Let me state at the outset: given a choice between a state-controlled media and a media that is free but may lack sophistication and, at times, even act irresponsibly, I would opt for the latter: the free media. Because one can expect and hope that a free media may, through experience, training, feedback, and competition, evolve into a sophisticated and responsible institution. A state-controlled media, on the other hand, offers no such hope.
Having said that, I must also say that the Pakistani media, particularly the TV talk shows, have a steep learning curve to climb. Specifically, the hosts are openly partisan, often divisive and sometime insensitive and thoughtless. They talk too much and listen very little. They ask leading questions to elicit answers that are consistent with their own views. Of course, there are exceptions, but they are few.
The other day, I did a little exercise. I timed a talk show with a stopwatch to see how much everyone talks. The show was hosted by one of the several doctors-turned-talk show personalities. Not the one that you might be thinking of. This one wears an educated look. There were three panelists, two men and a woman, all professionals who came across as well informed and articulate. The subject of the discussion, although not put in these words, boiled down to: how to boot out the current government?
Here is the result of my exercise: The total duration of the show, excluding the commercial breaks, was a little over 37 minutes. Out of that, 17 minutes, or 46 per cent, were taken by the host, the remaining 20 minutes, or 54 per cent, were roughly divided between the three panelists. The host interrupted the panelists 13 times, often not letting them finish their answers and diverting the discussion to a new question.
It is legitimate for a talk show host to interrupt when a panelist digresses, or is being long-winded, or indulges in empty rhetoric, or to seek clarification of a point, but the interruptions in this particular case were mostly because the panelist had different points of view.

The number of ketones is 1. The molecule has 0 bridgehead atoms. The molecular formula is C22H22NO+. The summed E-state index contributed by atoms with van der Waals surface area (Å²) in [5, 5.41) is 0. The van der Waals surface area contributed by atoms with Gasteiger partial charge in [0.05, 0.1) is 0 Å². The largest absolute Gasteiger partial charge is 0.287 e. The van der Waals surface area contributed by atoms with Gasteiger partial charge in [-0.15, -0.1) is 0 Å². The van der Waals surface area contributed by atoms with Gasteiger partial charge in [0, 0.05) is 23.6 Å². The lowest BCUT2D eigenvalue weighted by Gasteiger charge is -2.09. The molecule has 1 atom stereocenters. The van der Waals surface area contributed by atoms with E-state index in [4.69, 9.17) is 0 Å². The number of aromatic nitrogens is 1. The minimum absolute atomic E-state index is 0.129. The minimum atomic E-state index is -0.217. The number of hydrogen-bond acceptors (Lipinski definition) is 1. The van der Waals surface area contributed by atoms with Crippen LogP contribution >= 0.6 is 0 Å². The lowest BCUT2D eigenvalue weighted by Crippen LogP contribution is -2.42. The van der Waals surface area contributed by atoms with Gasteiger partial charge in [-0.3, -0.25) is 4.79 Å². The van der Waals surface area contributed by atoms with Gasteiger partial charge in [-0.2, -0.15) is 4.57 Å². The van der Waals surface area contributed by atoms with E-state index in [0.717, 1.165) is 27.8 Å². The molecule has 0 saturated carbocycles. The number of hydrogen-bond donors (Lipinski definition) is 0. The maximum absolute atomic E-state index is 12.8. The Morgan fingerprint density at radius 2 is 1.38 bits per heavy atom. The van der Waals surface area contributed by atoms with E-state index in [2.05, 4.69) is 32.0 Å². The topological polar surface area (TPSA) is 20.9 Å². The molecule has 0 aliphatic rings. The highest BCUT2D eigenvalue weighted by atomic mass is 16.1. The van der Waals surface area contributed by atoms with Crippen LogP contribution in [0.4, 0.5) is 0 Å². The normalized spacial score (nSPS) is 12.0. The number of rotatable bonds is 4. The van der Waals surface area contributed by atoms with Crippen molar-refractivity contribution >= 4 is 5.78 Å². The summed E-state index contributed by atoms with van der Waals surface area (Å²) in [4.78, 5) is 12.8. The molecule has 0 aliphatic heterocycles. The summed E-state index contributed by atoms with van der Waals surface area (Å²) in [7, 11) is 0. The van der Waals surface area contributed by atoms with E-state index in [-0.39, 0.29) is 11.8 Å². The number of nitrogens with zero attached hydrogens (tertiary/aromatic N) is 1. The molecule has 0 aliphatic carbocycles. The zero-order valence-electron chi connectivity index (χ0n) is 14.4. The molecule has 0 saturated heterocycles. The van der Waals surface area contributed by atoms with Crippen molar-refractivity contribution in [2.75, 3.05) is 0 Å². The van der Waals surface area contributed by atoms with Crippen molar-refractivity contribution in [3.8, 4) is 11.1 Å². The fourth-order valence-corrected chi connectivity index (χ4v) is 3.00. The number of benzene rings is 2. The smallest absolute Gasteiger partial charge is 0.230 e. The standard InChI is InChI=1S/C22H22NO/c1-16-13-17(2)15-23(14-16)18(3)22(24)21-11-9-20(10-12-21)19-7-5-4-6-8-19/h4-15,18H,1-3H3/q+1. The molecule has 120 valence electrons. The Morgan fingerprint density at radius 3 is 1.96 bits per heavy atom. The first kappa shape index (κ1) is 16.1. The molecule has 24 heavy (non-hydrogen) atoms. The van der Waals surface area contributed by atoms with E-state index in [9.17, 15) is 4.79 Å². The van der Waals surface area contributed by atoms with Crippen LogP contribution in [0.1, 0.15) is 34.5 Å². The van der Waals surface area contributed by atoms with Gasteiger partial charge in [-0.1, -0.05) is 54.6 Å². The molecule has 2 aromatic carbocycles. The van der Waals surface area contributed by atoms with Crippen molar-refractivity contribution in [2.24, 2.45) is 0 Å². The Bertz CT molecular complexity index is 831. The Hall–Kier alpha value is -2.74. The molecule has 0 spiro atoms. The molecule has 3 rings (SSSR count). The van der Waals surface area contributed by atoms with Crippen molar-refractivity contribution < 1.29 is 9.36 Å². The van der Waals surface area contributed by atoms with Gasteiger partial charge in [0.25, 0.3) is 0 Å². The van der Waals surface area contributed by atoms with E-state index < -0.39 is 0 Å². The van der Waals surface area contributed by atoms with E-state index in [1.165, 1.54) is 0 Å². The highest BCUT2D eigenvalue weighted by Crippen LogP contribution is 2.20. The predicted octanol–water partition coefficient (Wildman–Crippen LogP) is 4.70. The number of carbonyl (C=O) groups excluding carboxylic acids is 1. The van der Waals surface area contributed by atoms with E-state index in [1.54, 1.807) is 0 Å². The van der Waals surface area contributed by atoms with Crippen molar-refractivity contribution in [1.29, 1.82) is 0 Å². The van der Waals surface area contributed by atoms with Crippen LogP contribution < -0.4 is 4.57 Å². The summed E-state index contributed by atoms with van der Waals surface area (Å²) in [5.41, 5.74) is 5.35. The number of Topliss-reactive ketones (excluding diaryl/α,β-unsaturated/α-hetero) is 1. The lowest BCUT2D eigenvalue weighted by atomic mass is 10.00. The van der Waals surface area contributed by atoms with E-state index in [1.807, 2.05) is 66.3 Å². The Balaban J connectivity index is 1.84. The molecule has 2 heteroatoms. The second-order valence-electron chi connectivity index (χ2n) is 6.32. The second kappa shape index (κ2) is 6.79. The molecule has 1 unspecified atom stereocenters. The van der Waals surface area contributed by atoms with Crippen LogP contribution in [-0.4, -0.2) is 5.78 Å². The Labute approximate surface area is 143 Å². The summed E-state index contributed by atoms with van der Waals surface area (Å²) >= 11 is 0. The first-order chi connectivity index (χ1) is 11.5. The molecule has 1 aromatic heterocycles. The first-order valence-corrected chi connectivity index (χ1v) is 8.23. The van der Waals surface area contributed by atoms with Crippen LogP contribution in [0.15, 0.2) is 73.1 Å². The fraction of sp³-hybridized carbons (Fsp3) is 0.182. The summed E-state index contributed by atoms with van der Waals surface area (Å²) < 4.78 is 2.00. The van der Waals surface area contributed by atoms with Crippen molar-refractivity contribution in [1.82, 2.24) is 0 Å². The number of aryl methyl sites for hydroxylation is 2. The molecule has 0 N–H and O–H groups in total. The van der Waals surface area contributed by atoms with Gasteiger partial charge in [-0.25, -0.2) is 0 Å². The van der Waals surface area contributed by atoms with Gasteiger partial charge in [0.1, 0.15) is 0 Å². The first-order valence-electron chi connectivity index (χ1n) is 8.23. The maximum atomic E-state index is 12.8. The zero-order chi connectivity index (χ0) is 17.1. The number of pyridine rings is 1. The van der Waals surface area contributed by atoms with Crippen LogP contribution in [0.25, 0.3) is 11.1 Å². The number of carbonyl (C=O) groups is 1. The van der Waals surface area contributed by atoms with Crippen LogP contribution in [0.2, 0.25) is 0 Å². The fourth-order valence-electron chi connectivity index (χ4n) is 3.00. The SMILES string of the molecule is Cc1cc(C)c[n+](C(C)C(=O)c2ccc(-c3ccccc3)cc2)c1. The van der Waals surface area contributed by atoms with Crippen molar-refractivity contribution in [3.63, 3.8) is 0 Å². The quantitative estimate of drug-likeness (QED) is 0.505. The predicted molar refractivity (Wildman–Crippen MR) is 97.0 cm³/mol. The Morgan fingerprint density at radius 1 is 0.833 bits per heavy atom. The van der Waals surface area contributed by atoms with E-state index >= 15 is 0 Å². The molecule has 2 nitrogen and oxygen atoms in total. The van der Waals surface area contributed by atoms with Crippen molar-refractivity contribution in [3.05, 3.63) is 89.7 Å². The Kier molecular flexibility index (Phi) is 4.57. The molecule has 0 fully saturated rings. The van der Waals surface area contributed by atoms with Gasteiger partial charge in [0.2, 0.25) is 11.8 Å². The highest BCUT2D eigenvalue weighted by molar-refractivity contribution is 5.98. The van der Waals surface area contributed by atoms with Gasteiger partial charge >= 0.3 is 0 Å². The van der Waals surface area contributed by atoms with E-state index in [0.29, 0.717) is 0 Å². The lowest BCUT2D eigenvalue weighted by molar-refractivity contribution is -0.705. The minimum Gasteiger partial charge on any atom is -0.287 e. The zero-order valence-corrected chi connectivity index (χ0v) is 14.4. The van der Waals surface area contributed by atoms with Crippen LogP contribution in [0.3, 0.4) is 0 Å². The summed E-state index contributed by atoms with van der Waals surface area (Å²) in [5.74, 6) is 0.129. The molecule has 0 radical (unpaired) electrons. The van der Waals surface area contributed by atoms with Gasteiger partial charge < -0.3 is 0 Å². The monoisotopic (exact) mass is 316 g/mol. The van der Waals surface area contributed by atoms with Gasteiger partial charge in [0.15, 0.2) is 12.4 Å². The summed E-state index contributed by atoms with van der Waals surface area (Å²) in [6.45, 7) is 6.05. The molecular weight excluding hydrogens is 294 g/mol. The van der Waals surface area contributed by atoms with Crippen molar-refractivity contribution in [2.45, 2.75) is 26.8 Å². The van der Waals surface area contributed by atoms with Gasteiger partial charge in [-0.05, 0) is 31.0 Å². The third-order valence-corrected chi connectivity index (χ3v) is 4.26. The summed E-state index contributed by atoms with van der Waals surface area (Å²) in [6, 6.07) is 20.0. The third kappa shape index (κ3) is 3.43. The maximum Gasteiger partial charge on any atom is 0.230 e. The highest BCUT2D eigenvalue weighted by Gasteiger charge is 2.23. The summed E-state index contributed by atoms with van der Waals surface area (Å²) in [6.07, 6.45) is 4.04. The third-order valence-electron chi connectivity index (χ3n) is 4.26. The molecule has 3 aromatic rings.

Those in the media often forget that the source of wisdom or education, if any, in a talk show is supposed to be the panelists, not the host. A skilful host draws out that information and knowledge by asking intelligent, incisive and open-ended questions.
Then there is the dangerously divisive media, which was on display during the current floods. There was a clear attempt by a section of the media to show the army’s rescue and relief efforts as parallel to and independent of the civilian government. One Urdu columnist went to the extent of asking his readers to donate money only to the army in a bank account created for this purpose, and even gave the bank's name and the account number. By the same token, would the army collect donations independently for fighting a war, too? (Strangely, though, the army did not seem to be uncomfortable with the impression created by the media.)
Then we have examples of insensitive media. A well-known talk show host, wearing a green T-shirt (it was August 14) and armed with a microphone and middle-class morality descended upon a group of villagers, marooned on a high ground somewhere in Sindh. Trapped by floodwater for several days and living under the open sky, they had hardly anything to eat or drink. But the first question they are asked is: “Are you fasting?” Sindhis happen to be polite by nature. The man didn’t answer yes or no. He simply said, “Saeen, we don’t have even a glassful of water to drink”.
Published in The Express Tribune, September 1st, 2010.